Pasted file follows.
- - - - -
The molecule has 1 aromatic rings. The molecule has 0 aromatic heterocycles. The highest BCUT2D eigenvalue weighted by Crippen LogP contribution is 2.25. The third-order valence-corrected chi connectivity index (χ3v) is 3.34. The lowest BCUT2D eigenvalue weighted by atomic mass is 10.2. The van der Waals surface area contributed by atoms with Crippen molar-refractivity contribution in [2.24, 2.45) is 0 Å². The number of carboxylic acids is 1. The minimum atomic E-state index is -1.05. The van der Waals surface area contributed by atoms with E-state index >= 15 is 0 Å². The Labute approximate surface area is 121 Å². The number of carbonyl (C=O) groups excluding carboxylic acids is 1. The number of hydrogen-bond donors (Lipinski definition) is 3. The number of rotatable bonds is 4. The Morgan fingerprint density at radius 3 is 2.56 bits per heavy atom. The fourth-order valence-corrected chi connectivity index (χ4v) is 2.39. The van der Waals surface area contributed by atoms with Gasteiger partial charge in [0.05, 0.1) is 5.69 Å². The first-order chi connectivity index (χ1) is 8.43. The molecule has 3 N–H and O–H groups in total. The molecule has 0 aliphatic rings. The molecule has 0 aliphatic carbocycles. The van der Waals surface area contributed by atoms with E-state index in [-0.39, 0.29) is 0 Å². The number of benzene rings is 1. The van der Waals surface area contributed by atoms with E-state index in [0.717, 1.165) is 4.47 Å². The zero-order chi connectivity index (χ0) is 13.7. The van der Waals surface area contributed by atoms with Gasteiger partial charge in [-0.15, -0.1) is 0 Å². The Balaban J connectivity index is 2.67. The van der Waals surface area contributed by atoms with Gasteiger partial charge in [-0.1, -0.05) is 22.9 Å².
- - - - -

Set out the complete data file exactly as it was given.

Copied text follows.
The molecule has 1 aromatic rings. The molecule has 0 aromatic heterocycles. The highest BCUT2D eigenvalue weighted by Crippen LogP contribution is 2.25. The third-order valence-corrected chi connectivity index (χ3v) is 3.34. The lowest BCUT2D eigenvalue weighted by atomic mass is 10.2. The van der Waals surface area contributed by atoms with Crippen molar-refractivity contribution in [2.24, 2.45) is 0 Å². The number of carboxylic acids is 1. The minimum atomic E-state index is -1.05. The van der Waals surface area contributed by atoms with E-state index >= 15 is 0 Å². The Labute approximate surface area is 121 Å². The number of carbonyl (C=O) groups excluding carboxylic acids is 1. The number of hydrogen-bond donors (Lipinski definition) is 3. The number of rotatable bonds is 4. The Morgan fingerprint density at radius 3 is 2.56 bits per heavy atom. The fourth-order valence-corrected chi connectivity index (χ4v) is 2.39. The van der Waals surface area contributed by atoms with Gasteiger partial charge in [0.05, 0.1) is 5.69 Å². The first-order chi connectivity index (χ1) is 8.43. The molecule has 3 N–H and O–H groups in total. The molecule has 0 aliphatic rings. The molecule has 0 aliphatic carbocycles. The van der Waals surface area contributed by atoms with E-state index in [-0.39, 0.29) is 0 Å². The number of benzene rings is 1. The van der Waals surface area contributed by atoms with E-state index in [0.717, 1.165) is 4.47 Å². The zero-order chi connectivity index (χ0) is 13.7. The van der Waals surface area contributed by atoms with Gasteiger partial charge in [-0.15, -0.1) is 0 Å². The Balaban J connectivity index is 2.67. The van der Waals surface area contributed by atoms with Gasteiger partial charge in [-0.1, -0.05) is 22.9 Å².